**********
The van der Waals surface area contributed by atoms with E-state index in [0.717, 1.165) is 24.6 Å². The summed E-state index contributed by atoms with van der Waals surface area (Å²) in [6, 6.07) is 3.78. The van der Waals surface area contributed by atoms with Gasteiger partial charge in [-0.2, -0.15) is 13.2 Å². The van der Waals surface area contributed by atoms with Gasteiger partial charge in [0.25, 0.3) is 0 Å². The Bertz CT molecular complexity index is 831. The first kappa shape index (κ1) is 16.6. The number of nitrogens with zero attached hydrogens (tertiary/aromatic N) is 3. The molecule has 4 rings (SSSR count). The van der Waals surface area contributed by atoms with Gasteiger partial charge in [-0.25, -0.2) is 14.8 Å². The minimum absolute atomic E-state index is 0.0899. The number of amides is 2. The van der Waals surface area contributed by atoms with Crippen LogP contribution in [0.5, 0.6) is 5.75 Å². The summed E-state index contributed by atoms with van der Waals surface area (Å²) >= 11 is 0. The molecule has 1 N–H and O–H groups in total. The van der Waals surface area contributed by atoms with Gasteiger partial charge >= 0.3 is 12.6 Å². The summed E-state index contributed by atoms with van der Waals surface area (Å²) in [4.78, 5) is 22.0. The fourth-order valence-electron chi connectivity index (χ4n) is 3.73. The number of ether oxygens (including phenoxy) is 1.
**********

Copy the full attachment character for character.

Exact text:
The van der Waals surface area contributed by atoms with E-state index in [0.717, 1.165) is 24.6 Å². The summed E-state index contributed by atoms with van der Waals surface area (Å²) in [6, 6.07) is 3.78. The van der Waals surface area contributed by atoms with Gasteiger partial charge in [-0.2, -0.15) is 13.2 Å². The van der Waals surface area contributed by atoms with Gasteiger partial charge in [0.25, 0.3) is 0 Å². The Bertz CT molecular complexity index is 831. The first kappa shape index (κ1) is 16.6. The number of nitrogens with zero attached hydrogens (tertiary/aromatic N) is 3. The molecule has 4 rings (SSSR count). The van der Waals surface area contributed by atoms with Gasteiger partial charge in [-0.25, -0.2) is 14.8 Å². The minimum absolute atomic E-state index is 0.0899. The number of amides is 2. The van der Waals surface area contributed by atoms with Crippen LogP contribution in [0.5, 0.6) is 5.75 Å². The summed E-state index contributed by atoms with van der Waals surface area (Å²) >= 11 is 0. The molecule has 1 N–H and O–H groups in total. The van der Waals surface area contributed by atoms with Gasteiger partial charge >= 0.3 is 12.6 Å². The summed E-state index contributed by atoms with van der Waals surface area (Å²) in [4.78, 5) is 22.0. The fourth-order valence-electron chi connectivity index (χ4n) is 3.73. The number of ether oxygens (including phenoxy) is 1.